just because we cut ourselves, doesn’t mean we’re crazy…

Posted: July 18, 2012 in EBOOK Excerpts: If We Spoke..., For Educators, For Parents and Guardians, For Teenagers
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in fact, and we’re sure this will sound strange, but it’s really logical why some of us do it. and we want you to know that cutting ourselves, or burning ourselves, actually works when we want to feel something different. we’re going to try to explain it to you, so read slowly and carefully, and pause when you’re reading to make sure you understand. because we need you to understand and not just run to call 911 or hurry us to the psyche unit (although for some of us, an evaluation and an opportunity to focus on our mental health might actually be necessary). you see, when we go through any experience, we end up feeling things inside. when bad stuff happens, we feel sad, scared or overwhelmed. when good things happen, we feel excited, joyous or connected. being affected by our experiences and relationships is inevitable. and when we feel painful or confusing things, if we don’t have the self-awareness or vocabulary to understand our feelings and label them correctly,  sometimes they just stay stuck inside us. and if these feelings stay stuck inside us, and we remain confused by them without any way of communicating them or asking for help, they eventually turn toxic and overwhelming… which leads to desperation because we so badly want the pain to go away.  and it’s this desperation that can lead to us cutting our own skin. in trying to figure out how to release these stored up, overwhelming emotions, we sometimes end up turning to physical pain.  again, this may sound strange, and you might be asking yourselves “why cause physical pain to try to deal with emotional or psychological pain?”… and again, it’s not that complicated, so keep reading.

for those of us who are younger, emotional pain can feel nameless and faceless and beyond our own understanding… which is why we cut (and so you know, we’ll use all kinds of things like scissors, hard plastic, sewing needles etc). we’ll cut ourselves because a cut to our skin is obvious, isolated, and healable… which inside pain isn’t (at least not in our younger minds). in addition, a cut to our skin is something we are in control of, where as the emotional pain we’re feeling is usually caused by someone else, and therefore, beyond our control. so it boils down to choosing actual physical pain which we’re in control of, over abstract emotional pain which we feel like we have no control over… and it’s not to kill ourselves, and it’s not always for attention. often, it’s just for the release of brain chemicals that happens when we cut. often, it’s because the people in our lives aren’t taking our experiences seriously enough. often, it’s to punish ourselves for acting in ways that we’re ashamed of. and sometimes, it’s for the excitement we feel when we’re doing something wrong or unhealthy. unfortunately, it is a coping strategy that has become much more visible and as such, many of us have adopted it as a way of dealing with our feelings… but if you think about it, it’s no different than drinking, smoking, having sex or engaging in any other risky behavior… it’s just another attempt by us to feel like our lives belong to us, and not to the forces affecting us.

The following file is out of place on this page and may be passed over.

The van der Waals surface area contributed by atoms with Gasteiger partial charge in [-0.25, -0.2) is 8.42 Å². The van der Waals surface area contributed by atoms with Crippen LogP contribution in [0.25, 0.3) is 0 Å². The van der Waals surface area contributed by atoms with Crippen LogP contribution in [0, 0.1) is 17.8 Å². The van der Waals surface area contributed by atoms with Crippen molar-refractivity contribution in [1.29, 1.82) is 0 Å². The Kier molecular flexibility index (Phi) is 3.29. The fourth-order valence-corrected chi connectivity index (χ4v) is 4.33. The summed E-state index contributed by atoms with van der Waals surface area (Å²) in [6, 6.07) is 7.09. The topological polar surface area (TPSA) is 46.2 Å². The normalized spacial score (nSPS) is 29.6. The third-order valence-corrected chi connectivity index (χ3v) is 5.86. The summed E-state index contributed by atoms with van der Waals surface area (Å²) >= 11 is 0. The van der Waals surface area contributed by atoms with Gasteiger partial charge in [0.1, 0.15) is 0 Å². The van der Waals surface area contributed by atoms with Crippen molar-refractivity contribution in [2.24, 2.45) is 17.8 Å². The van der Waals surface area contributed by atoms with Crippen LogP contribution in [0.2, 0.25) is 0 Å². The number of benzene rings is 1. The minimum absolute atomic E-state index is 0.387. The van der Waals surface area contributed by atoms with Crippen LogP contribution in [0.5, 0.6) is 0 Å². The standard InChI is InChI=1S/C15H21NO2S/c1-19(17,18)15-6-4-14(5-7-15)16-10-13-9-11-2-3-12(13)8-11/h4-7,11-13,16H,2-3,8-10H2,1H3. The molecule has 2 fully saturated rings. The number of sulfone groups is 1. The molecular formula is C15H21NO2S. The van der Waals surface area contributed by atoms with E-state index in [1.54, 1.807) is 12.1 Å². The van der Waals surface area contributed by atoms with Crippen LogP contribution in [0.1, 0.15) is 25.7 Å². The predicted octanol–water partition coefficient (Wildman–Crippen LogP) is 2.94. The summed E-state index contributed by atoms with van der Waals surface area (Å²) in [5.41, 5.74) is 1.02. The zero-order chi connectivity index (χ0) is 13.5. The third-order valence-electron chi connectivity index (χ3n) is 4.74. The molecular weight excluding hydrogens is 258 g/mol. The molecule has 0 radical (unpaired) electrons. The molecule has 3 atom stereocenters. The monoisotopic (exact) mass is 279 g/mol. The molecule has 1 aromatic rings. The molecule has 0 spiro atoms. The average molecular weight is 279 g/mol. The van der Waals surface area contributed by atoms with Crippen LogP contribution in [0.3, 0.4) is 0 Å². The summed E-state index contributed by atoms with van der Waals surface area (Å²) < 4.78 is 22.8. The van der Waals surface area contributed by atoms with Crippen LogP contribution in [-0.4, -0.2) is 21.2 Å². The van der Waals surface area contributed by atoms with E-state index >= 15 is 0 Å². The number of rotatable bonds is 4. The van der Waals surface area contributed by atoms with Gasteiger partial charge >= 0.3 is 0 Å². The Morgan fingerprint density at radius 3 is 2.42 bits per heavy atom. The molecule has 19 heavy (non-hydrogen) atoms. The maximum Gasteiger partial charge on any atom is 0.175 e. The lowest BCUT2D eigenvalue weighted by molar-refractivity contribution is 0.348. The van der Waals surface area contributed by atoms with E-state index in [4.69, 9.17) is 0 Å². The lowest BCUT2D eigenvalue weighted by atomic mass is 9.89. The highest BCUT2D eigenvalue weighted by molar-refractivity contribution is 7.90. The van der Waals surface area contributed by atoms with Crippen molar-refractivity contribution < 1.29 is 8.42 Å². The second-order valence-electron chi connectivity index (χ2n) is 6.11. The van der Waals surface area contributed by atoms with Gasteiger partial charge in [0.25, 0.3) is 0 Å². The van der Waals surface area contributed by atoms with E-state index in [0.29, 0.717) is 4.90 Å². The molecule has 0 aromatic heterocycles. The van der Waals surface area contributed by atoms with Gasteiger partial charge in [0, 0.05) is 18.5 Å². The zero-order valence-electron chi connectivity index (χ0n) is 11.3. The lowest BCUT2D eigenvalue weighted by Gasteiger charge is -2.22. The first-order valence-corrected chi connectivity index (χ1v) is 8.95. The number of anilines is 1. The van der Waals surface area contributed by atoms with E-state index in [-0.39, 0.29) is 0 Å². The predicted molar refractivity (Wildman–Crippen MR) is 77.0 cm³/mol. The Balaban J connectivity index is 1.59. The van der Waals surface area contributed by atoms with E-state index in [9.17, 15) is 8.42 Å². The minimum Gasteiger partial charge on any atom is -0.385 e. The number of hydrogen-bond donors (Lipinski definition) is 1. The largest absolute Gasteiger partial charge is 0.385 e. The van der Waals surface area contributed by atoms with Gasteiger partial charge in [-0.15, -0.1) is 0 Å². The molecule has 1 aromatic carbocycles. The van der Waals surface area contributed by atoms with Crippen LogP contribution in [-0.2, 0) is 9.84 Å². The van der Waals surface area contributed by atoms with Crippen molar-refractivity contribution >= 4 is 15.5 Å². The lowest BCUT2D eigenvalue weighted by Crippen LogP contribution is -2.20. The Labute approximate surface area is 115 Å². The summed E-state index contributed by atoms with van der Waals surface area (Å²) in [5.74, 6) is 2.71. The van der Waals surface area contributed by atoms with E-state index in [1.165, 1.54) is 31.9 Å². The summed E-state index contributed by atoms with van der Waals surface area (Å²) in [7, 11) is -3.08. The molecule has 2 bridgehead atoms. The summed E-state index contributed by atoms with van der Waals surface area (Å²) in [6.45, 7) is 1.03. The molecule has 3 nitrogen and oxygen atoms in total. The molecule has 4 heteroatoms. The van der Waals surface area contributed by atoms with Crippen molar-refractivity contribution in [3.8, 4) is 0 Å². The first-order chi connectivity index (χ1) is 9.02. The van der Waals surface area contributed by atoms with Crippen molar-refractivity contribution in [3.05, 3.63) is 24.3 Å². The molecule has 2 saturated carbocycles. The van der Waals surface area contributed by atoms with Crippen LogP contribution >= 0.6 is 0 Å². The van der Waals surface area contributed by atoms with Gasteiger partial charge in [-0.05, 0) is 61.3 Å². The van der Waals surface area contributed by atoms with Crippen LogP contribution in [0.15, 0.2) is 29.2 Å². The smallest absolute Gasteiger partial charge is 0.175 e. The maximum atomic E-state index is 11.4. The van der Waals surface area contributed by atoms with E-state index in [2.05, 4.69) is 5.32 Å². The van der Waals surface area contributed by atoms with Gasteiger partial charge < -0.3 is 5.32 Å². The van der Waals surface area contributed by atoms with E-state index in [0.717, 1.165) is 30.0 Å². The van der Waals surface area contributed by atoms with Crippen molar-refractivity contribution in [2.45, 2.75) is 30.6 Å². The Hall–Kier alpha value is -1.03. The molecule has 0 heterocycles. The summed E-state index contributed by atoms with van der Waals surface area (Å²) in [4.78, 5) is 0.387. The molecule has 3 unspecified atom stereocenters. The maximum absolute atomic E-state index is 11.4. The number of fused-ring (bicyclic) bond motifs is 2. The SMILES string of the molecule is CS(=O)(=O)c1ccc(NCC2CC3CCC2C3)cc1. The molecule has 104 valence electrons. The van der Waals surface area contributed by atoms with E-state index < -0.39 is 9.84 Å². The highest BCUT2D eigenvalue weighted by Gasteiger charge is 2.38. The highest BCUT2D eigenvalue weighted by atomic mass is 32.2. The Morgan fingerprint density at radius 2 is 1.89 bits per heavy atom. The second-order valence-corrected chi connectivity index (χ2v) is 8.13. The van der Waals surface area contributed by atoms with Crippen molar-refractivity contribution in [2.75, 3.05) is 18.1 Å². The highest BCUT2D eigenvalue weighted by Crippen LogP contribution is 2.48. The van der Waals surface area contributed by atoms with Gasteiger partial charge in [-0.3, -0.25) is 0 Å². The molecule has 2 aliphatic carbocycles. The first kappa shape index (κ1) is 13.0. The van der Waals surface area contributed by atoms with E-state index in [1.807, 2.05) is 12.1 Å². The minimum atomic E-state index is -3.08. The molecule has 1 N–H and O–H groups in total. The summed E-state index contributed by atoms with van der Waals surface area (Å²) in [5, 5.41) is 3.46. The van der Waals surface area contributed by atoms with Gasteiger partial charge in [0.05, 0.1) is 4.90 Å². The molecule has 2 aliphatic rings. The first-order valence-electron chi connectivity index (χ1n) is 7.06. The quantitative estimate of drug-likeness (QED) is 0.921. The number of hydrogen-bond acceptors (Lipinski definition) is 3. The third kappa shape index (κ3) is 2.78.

look, we know it scares people when we do this, and sometimes it scares them so much that they turn a blind eye to our reality… but if it scares you, imagine what it’s like for us to feel so overwhelmed, and so unprepared to deal with our lives…  and so alone that we have to turn to causing ourselves even more pain as a way of coping. so if you know a kid, or suspect a kid you know is cutting themselves, try your best to approach them without panic and judgment, and do your best to engage them in a conversation about what they might be feeling and needing. because the more supported we feel by the adults in our lives… the less likely we are to cause ourselves harm.

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Comments
  1. Very well said. I am going to forward this blog to my husband. He’s having a hard time coping with my self-harm.

    • Rockman says:

      I’m so glad you found comfort in my words… and I hope they can help your husband understand and put him a little more at ease. It can be a very misunderstood behavior, and feeling misunderstood can feel so lonely for people, young or grown. Be proud of yourself for trying to understand yourself more deeply, and even prouder for doing everything you can to stay connected to your support system.

  2. theurgetocut says:

    Wow this is the best explanation of SI I have ever heard or read. I know some people who should read this.

    • Rockman says:

      Thank you… please share it with anyone you think may be put at ease… that’s my hope. And if you have any other issues or topics you’d like me to write about, let me know… there’s always a way to feel more at peace.

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